Between the 4K camera and the Windows Hello facial recognition, the Logitech Brio is easily the best webcam I have used, but the $199 price is a tad steep for most users.
Logitech sent me a review unit of its new Brio 4K Pro webcam to play with. I jumped at the opportunity because aside from being a 4K webcam, the Brio is also compatible with Windows Hello facial recognition, and I needed a solution that worked at my desk so I didn’t have to lean over and look into the camera on my Surface Book.
I’ve had some time to work with the Logitech Brio, so here are my thoughts on this flagship webcam.
The Logitech Brio 4K Pro looks pretty much like most of the other webcams out there—especially Logitech webcams. It is an oblong, black device that clips to the top of your laptop or monitor. The unit itself is just over an inch tall, and just over an inch deep, and about 4 inches wide. If you plan to carry it around with you (it also comes with a drawstring pouch), it will add 3 ounces to your computer bag.
The webcam has two omni-directional microphones, and a 4K, auto-focus sensor. It has a 90-degree wide angle field of view, and is capable of recording in 4K, 4K UHD, 1440p, 1080p, or 720p. At the lower resolutions (1080p and 720p), it can also record at 60 frames per second.
It has a detachable privacy shield that clips on—a plastic flap that can fold down over the lens. The monitor clip can be removed so it can be mounted on a traditional tripod. The Logitech Brio 4K Pro is compatible with Windows Hello facial recognition. It also comes with software that lets you replace the background with an image of your choosing.
You can use the detachable privacy shield to block the lens when the camera is not in use to prevent both hackers from potentially invading your privacy and the possibility of inadvertently enabling the camera when you’re not prepared. A white light on the front of the camera next to the Logitech logo lets you know when the Brio is active.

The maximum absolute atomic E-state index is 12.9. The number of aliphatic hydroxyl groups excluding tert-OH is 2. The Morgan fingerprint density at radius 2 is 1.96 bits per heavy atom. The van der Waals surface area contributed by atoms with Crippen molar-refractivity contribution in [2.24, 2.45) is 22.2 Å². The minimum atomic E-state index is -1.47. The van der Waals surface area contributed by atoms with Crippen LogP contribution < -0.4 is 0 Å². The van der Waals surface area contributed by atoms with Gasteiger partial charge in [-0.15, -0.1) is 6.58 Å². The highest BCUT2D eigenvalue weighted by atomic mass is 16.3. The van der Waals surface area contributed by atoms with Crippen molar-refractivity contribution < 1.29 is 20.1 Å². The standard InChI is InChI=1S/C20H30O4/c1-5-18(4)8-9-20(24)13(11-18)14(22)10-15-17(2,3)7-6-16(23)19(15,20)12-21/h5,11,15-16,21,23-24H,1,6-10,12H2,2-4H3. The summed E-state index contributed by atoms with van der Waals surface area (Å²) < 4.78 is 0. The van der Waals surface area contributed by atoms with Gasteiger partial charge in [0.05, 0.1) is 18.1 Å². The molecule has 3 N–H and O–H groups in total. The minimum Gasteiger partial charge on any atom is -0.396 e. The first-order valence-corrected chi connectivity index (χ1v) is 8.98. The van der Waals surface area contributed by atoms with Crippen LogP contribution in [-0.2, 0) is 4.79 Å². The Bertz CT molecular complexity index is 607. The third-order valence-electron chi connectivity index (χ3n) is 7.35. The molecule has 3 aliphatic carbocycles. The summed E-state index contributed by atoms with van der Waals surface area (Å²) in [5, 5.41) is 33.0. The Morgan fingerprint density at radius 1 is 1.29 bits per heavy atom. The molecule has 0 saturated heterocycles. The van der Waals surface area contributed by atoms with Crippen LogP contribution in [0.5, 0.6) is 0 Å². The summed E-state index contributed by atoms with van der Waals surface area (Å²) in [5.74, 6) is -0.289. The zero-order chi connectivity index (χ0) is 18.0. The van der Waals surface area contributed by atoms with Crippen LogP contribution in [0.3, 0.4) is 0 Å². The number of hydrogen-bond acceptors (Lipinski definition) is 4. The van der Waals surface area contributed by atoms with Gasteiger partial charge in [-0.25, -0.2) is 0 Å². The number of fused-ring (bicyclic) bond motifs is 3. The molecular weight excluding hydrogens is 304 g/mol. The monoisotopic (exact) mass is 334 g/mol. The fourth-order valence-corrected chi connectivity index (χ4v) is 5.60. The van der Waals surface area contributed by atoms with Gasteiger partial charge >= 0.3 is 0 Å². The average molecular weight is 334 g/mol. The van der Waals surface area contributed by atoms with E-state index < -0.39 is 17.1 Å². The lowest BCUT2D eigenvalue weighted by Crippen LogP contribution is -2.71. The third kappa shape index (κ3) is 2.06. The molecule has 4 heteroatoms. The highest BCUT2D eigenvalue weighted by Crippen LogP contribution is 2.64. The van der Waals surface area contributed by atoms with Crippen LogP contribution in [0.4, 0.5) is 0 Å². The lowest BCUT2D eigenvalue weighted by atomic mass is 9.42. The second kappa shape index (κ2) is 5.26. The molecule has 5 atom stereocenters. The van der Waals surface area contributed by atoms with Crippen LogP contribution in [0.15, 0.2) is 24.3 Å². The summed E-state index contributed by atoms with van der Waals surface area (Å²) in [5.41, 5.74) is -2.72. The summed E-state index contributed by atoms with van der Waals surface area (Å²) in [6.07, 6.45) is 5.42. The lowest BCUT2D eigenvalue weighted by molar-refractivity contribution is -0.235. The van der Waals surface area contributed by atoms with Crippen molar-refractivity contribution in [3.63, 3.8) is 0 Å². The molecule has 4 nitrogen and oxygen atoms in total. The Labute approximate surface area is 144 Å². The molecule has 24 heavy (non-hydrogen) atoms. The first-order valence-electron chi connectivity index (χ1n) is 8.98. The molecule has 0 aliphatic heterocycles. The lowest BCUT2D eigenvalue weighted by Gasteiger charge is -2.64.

The Logitech Brio software lets you tilt or pan the camera, and zoom in up to 5x. You can select from three Field of View settings: 65 degrees, 78 degrees or 90 degrees, and you can choose between a Standard or Wide Screen point of view. The Image Settings let you fine tune things like brightness, color intensity, and white balance.
There is a third-party add-on, powered by Personify, that allows you to replace the background. It comes with a collection of background choices—a brick wall, a modern office, the Chicago skyline, etc,–or you can add your own background image.
One of the things I love about the Brio is the fact that the USB Type-C cable is detachable. The cable that comes with the Brio is 5 feet long, which is more than sufficient for my needs while I’m sitting at my desk. It’s nice, though, to have the option of swapping it out for a longer one if necessary—or a shorter one if you don’t need an extra 2 or 3 feet of cable dangling around your desk.
One of the main reasons I wanted to check out the Logitech Brio is that it’s compatible with Windows Hello. Getting the facial recognition authentication to work, however, was a challenge. There is an additional software download from Logitech to provide Windows Hello support for the Brio. Even after installing that software, though, I could not get my Surface Book to recognize or use the Brio for Windows Hello facial recognition.